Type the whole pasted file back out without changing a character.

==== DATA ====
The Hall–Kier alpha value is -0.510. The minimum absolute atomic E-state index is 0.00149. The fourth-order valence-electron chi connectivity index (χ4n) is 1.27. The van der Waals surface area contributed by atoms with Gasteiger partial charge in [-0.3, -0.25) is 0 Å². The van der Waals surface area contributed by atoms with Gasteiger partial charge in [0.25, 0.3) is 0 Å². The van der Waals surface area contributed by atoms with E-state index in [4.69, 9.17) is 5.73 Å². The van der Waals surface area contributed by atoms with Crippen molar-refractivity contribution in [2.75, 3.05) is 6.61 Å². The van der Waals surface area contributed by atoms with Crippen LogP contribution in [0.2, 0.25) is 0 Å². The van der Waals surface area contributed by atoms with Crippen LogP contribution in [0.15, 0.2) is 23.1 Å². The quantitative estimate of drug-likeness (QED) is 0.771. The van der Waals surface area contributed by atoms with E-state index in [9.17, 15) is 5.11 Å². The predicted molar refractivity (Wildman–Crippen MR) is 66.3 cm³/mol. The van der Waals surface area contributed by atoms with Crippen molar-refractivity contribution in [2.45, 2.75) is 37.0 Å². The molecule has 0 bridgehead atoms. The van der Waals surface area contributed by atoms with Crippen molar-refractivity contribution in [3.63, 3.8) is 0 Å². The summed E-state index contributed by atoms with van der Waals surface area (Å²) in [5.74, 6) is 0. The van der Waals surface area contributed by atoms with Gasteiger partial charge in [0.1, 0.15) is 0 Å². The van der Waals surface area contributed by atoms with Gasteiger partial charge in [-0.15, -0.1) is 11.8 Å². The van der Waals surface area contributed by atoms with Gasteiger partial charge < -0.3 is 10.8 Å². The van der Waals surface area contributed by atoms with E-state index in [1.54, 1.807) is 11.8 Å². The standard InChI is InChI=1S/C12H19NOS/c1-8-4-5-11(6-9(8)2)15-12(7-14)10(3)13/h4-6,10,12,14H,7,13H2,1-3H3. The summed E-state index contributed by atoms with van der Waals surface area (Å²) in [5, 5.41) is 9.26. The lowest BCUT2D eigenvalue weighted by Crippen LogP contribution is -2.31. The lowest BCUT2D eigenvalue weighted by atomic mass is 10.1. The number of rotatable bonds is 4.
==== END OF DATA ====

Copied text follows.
The Hall–Kier alpha value is -0.510. The minimum absolute atomic E-state index is 0.00149. The fourth-order valence-electron chi connectivity index (χ4n) is 1.27. The van der Waals surface area contributed by atoms with Gasteiger partial charge in [-0.3, -0.25) is 0 Å². The van der Waals surface area contributed by atoms with Gasteiger partial charge in [0.25, 0.3) is 0 Å². The van der Waals surface area contributed by atoms with E-state index in [4.69, 9.17) is 5.73 Å². The van der Waals surface area contributed by atoms with Crippen molar-refractivity contribution in [2.75, 3.05) is 6.61 Å². The van der Waals surface area contributed by atoms with Crippen LogP contribution in [0.2, 0.25) is 0 Å². The van der Waals surface area contributed by atoms with Crippen LogP contribution in [0.15, 0.2) is 23.1 Å². The quantitative estimate of drug-likeness (QED) is 0.771. The van der Waals surface area contributed by atoms with E-state index in [9.17, 15) is 5.11 Å². The predicted molar refractivity (Wildman–Crippen MR) is 66.3 cm³/mol. The van der Waals surface area contributed by atoms with Crippen molar-refractivity contribution in [2.45, 2.75) is 37.0 Å². The molecule has 0 bridgehead atoms. The van der Waals surface area contributed by atoms with Crippen molar-refractivity contribution in [3.63, 3.8) is 0 Å². The summed E-state index contributed by atoms with van der Waals surface area (Å²) in [5.74, 6) is 0. The van der Waals surface area contributed by atoms with Gasteiger partial charge in [0.1, 0.15) is 0 Å². The van der Waals surface area contributed by atoms with Gasteiger partial charge in [-0.15, -0.1) is 11.8 Å². The van der Waals surface area contributed by atoms with Gasteiger partial charge < -0.3 is 10.8 Å². The van der Waals surface area contributed by atoms with E-state index in [1.54, 1.807) is 11.8 Å². The standard InChI is InChI=1S/C12H19NOS/c1-8-4-5-11(6-9(8)2)15-12(7-14)10(3)13/h4-6,10,12,14H,7,13H2,1-3H3. The summed E-state index contributed by atoms with van der Waals surface area (Å²) in [5, 5.41) is 9.26. The lowest BCUT2D eigenvalue weighted by Crippen LogP contribution is -2.31. The lowest BCUT2D eigenvalue weighted by atomic mass is 10.1. The number of rotatable bonds is 4.